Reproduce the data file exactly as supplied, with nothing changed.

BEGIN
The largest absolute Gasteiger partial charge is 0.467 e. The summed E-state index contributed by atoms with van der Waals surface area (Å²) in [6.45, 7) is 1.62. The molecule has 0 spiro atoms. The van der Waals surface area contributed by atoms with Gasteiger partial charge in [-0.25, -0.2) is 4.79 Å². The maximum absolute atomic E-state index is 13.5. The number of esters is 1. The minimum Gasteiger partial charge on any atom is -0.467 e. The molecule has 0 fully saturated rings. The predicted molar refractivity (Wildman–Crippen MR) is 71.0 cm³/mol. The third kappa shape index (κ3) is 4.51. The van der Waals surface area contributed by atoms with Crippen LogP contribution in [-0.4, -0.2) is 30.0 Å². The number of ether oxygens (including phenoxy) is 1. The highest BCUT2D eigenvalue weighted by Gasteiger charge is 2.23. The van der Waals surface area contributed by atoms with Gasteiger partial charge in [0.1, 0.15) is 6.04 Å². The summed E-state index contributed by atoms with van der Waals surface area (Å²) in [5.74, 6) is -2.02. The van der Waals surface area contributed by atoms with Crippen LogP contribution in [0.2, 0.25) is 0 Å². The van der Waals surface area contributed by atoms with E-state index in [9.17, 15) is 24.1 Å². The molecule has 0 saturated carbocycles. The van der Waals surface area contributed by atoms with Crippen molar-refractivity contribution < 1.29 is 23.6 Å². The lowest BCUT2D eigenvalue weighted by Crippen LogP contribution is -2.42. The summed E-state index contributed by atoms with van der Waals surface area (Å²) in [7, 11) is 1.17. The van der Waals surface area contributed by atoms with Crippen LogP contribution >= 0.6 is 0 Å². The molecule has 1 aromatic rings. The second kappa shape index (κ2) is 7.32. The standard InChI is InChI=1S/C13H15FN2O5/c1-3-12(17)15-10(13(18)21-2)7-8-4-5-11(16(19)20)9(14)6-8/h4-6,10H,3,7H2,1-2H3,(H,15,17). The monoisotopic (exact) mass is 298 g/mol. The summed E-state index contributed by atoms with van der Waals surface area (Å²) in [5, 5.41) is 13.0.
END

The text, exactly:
The largest absolute Gasteiger partial charge is 0.467 e. The summed E-state index contributed by atoms with van der Waals surface area (Å²) in [6.45, 7) is 1.62. The molecule has 0 spiro atoms. The van der Waals surface area contributed by atoms with Gasteiger partial charge in [-0.25, -0.2) is 4.79 Å². The maximum absolute atomic E-state index is 13.5. The number of esters is 1. The minimum Gasteiger partial charge on any atom is -0.467 e. The molecule has 0 fully saturated rings. The predicted molar refractivity (Wildman–Crippen MR) is 71.0 cm³/mol. The third kappa shape index (κ3) is 4.51. The van der Waals surface area contributed by atoms with Crippen LogP contribution in [-0.4, -0.2) is 30.0 Å². The number of ether oxygens (including phenoxy) is 1. The highest BCUT2D eigenvalue weighted by Gasteiger charge is 2.23. The van der Waals surface area contributed by atoms with Gasteiger partial charge in [0.1, 0.15) is 6.04 Å². The summed E-state index contributed by atoms with van der Waals surface area (Å²) in [5.74, 6) is -2.02. The van der Waals surface area contributed by atoms with Crippen LogP contribution in [0.2, 0.25) is 0 Å². The van der Waals surface area contributed by atoms with E-state index in [9.17, 15) is 24.1 Å². The molecule has 0 saturated carbocycles. The van der Waals surface area contributed by atoms with Crippen molar-refractivity contribution < 1.29 is 23.6 Å². The lowest BCUT2D eigenvalue weighted by Crippen LogP contribution is -2.42. The summed E-state index contributed by atoms with van der Waals surface area (Å²) in [7, 11) is 1.17. The van der Waals surface area contributed by atoms with Crippen LogP contribution >= 0.6 is 0 Å². The molecule has 1 aromatic rings. The second kappa shape index (κ2) is 7.32. The standard InChI is InChI=1S/C13H15FN2O5/c1-3-12(17)15-10(13(18)21-2)7-8-4-5-11(16(19)20)9(14)6-8/h4-6,10H,3,7H2,1-2H3,(H,15,17). The monoisotopic (exact) mass is 298 g/mol. The summed E-state index contributed by atoms with van der Waals surface area (Å²) in [5, 5.41) is 13.0.